REPORT
Aug 24, 2020
Is American exceptionalism dead?

A lot of businesses traffic in American exceptionalism, tapping into national pride as part of their creative comms and brand identity. But while such aspirational messaging used to resonate with Americans – and many people around the world – will COVID-19 make this narrative less appealing?

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Scope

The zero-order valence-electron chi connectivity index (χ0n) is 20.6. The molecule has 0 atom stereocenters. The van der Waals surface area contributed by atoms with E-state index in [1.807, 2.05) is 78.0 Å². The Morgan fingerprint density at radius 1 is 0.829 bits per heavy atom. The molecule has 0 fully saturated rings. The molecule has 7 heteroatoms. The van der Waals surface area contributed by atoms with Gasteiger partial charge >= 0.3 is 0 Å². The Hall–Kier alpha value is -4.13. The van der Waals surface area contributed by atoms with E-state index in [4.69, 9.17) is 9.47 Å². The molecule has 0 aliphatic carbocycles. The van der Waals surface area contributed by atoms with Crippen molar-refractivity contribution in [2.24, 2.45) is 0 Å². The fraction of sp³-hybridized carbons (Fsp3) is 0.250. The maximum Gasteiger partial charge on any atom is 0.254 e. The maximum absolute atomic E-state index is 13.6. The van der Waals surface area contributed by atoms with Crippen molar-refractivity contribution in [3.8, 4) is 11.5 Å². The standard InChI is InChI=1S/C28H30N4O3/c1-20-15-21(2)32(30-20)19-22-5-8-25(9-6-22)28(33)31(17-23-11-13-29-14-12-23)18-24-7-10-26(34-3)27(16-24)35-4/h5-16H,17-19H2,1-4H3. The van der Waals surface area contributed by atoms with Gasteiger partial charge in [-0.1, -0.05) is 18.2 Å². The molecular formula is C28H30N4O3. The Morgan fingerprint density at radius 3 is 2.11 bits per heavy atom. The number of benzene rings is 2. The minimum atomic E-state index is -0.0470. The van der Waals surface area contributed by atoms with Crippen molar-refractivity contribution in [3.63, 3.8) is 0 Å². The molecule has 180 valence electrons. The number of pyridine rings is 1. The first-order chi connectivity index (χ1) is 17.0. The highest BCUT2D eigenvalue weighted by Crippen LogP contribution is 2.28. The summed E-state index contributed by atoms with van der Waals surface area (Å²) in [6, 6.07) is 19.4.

The COVID-19 pandemic has left the US on its knees, with the public health crisis sparking financial insecurity for millions. At the same time, it has attacked a fundamental part of the national identity: American exceptionalism, or the belief that the country has a special destiny, separate and better than the rest of the world. “Alexander Tocqueville first drew attention to America as a society that was markedly different from its colonizer and early settler societies due to its lack of class structure (relatively), newer history, and (for Whites) relatively independent populations,” says Dr. Milind Thakar, a professor of international relations at the University of Indianapolis. [1] This mentality snowballed as the US became a global power. Even in hard times, crises have been framed as proof of the States’ greatness. For example, 9/11 was viewed as an assault on the American way of life, reinforcing the country’s status as an emblem of radical freedom.